- Follow the doctor’s instruction: Alcohol is known to cause a lot of complications for diabetic patients. For people whose diabetes is under control, make sure that the doctor gives his go ahead for alcohol consumption.
- Drink carefully: If you get a doctors nod to drink make sure that dry wines and light beer are consumed. These drinks tend to have lesser calories and carbohydrates. Their impact on the blood-sugar level, therefore, becomes minimal.
- Pattern: Stress greatly increases the blood-sugar level. While it is difficult to be stress-free, try to look for a pattern by checking the blood-sugar level after prolonged stress. This will help to identify a pattern which can then be addressed with methods such as yoga, hobby practicing, laughter therapy, etc.
- Get help: Stress management is not an easy task. If stress cannot be controlled with a conventional approached, it makes sense to get professional help to reduce stress.
In case you have a concern or query you can always consult an expert & get answers to your questions!
The food we eat contains energy which is stored as glucose in the body. This glucose is then converted into back into energy with the help of a hormone called insulin. A lack of insulin in the body or an inability to use the insulin is known as diabetes. There are two types of diabetes mellitus; type 1 and type 2. These diseases cannot be cured but with medication, correct nutrition and weight management, they can be controlled so as to not affect your quality of life.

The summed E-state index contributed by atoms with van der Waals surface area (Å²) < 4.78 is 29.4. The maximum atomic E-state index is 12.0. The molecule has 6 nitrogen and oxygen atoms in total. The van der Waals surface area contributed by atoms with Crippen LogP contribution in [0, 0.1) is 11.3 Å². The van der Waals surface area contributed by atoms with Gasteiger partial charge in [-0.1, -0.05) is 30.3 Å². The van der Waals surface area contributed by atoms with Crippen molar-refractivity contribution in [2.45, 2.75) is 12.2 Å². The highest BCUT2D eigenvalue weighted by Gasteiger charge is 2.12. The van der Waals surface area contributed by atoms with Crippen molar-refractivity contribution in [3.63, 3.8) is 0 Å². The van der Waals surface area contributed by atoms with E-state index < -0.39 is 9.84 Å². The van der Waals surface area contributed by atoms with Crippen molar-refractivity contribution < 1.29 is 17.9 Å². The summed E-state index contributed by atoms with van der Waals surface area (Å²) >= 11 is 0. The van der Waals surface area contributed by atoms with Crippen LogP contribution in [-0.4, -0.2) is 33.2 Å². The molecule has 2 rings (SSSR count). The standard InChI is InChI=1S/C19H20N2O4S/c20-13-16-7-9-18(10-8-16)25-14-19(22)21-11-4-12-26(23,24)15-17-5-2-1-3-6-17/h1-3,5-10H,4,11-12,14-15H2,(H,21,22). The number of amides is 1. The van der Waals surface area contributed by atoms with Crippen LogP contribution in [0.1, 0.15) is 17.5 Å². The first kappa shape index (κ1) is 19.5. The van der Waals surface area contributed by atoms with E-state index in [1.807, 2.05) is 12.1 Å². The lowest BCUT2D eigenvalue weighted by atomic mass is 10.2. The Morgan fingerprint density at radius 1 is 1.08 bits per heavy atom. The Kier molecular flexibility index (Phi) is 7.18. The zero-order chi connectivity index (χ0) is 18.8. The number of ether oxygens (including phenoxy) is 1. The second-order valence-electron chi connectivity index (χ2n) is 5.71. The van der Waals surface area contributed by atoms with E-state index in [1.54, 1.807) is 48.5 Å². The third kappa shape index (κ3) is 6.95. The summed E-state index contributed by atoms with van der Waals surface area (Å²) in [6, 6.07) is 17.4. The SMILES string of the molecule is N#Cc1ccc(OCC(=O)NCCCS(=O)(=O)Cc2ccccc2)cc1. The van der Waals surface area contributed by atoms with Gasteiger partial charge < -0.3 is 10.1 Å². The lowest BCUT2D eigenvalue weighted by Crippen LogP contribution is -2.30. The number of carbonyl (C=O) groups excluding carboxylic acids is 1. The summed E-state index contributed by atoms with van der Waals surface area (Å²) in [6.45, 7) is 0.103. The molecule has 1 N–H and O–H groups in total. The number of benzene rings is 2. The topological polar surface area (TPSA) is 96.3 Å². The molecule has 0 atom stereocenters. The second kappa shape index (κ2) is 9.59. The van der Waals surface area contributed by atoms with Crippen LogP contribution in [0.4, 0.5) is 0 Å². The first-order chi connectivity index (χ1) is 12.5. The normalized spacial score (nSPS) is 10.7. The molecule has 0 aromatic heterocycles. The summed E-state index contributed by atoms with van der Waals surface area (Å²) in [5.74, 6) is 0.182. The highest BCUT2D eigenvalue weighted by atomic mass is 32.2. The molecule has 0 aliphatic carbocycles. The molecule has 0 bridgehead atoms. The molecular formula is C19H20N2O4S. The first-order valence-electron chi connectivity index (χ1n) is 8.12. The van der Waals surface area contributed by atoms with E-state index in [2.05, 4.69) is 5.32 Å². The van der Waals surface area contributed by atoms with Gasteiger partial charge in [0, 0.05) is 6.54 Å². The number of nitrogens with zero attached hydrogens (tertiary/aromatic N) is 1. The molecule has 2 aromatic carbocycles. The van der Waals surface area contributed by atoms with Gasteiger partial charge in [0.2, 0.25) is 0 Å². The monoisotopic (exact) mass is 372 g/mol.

Type 1 diabetes is a lifelong condition and usually, begins in childhood. This is an autoimmune condition and makes the pancreas stop producing insulin. Some probable causes of type 1 diabetes are:
Family history of diabetes
Other infections and diseases that can affect the pancreas.
Between the two, type 2 diabetes is more common. Type 2 diabetes is also known as insulin resistance and can affect a person at any stage in life. However, it is more common amongst men and women above the age of 45. Ethnicity also plays an important role here with African Americans, Latino Americans, Asian Americans and Hispanic people being more vulnerable to this disease. In this case, the body does produce insulin but either this amount is insufficient or the body is resistant to the insulin.
Some factors that can trigger this condition are:
Family history of diabetes
Low levels of good cholesterol and high levels of triglycerides
Presence of cells that are resistant to insulin
Prediabetes or glucose intolerance
The most common symptoms of type 1 and type 2 diabetes are:
Excessive thirst and increased appetite
Wounds that are slow to heal